The Power Of Knowledge In Mary Shelley's Frankenstein

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The power of knowledge can be a dangerous thing. However, it is not always the content or amount of knowledge that is dangerous. It is the person behind that knowledge that has the potential to bring danger to society. No tale represents this better than Mary Shelley’s novel, Frankenstein. Monsters and myths can be scary or frightening to young children. However, as we grow, we learn that these scary stories are meant to teach us something. Mary Shelley’s novel is a great example. The first adaptation can be classified as a translation. Mary Shelley’s Frankenstein is a film that was created with the full purpose of following the novel as close as possible. Nearly the entire film copies the novel to a perfect T. Characters, language and especially…show more content…
His looks and actions put him on the path of being a monster. I think it can be accredited to these factors that the Monster is the focal point of monstrosity. Yet, I also think that we can call Victor a monster. However, it is not with the same qualifications as his counterpart. I classify Victor as a monster because through his lucid thought process, he abuses his power of knowledge. Through reanimation, he created and abandons his Monster, leaving society in the mix of the Monster’s rage and vengeance. I believe that it is through this that he destroys his family and the name of…show more content…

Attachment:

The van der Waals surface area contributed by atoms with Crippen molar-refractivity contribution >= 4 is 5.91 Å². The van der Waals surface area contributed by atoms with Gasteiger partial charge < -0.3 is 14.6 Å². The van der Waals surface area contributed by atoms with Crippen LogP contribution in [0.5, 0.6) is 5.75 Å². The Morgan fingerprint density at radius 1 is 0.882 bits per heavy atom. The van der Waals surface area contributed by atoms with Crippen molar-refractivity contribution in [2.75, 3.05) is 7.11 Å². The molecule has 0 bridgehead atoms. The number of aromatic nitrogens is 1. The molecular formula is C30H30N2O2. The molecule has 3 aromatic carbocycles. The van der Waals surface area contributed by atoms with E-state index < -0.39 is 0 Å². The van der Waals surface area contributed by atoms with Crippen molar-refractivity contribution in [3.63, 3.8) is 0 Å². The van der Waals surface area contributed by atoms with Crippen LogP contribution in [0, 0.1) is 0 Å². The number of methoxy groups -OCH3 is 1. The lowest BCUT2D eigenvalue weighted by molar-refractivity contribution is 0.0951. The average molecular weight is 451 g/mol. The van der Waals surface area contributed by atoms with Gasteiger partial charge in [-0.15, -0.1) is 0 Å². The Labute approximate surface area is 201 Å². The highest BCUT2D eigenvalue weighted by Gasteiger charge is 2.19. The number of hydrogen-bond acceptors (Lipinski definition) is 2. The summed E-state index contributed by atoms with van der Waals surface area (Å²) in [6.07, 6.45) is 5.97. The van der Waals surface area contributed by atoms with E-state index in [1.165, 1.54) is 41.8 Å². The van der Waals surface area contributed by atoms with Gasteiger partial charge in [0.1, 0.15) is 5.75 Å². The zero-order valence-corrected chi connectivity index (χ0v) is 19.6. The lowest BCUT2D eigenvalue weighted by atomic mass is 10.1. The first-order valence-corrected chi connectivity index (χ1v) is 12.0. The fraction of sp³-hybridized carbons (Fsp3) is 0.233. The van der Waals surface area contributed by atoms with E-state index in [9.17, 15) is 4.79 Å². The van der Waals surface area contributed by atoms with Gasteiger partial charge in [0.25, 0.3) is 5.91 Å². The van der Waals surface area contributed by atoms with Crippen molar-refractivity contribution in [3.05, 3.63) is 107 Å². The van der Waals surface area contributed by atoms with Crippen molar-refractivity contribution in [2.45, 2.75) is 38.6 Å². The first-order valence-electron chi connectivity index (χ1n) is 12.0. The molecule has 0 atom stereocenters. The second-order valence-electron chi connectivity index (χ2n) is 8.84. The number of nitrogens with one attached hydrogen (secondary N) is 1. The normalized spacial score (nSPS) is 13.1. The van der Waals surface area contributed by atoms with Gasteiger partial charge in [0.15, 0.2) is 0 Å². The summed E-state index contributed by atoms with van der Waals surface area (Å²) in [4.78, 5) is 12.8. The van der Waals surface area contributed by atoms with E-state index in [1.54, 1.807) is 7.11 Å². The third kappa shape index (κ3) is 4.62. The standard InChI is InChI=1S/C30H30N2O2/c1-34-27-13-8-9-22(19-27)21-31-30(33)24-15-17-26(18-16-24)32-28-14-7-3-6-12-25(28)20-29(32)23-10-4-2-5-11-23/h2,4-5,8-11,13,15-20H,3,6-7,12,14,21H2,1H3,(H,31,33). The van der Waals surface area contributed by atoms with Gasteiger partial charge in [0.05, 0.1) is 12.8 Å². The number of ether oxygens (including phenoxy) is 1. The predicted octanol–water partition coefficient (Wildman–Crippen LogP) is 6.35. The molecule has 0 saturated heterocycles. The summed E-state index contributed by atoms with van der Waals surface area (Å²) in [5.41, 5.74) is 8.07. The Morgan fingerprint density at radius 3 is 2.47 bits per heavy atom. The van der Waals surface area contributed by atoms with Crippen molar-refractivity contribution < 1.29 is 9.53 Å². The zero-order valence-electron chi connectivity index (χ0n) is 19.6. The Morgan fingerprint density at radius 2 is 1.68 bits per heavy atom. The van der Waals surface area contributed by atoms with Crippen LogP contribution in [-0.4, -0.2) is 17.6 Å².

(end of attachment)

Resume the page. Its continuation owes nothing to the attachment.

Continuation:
Some of these characters also present theories and plot changes that contrast the novel and other film. The first of these characters is Igor. His name is pronounced eye-gore; this is done so on purpose to add to the overall comedic tone of the film. While he doesn’t add a message to the film, Igore is a great addition for some laughs. Another added character is the lab assistant, Inga. She represents the stereotypical lab assistant that falls in love with the doctor and has an affair with the doctor. Her character is key to some plot changes at the end of the film. For example, when the Creature goes off and marries Elizabeth, Frederick’s fiance. I think she also plays a role in the Creature’s upbringing, which ultimately leads to the success of Frederick’s
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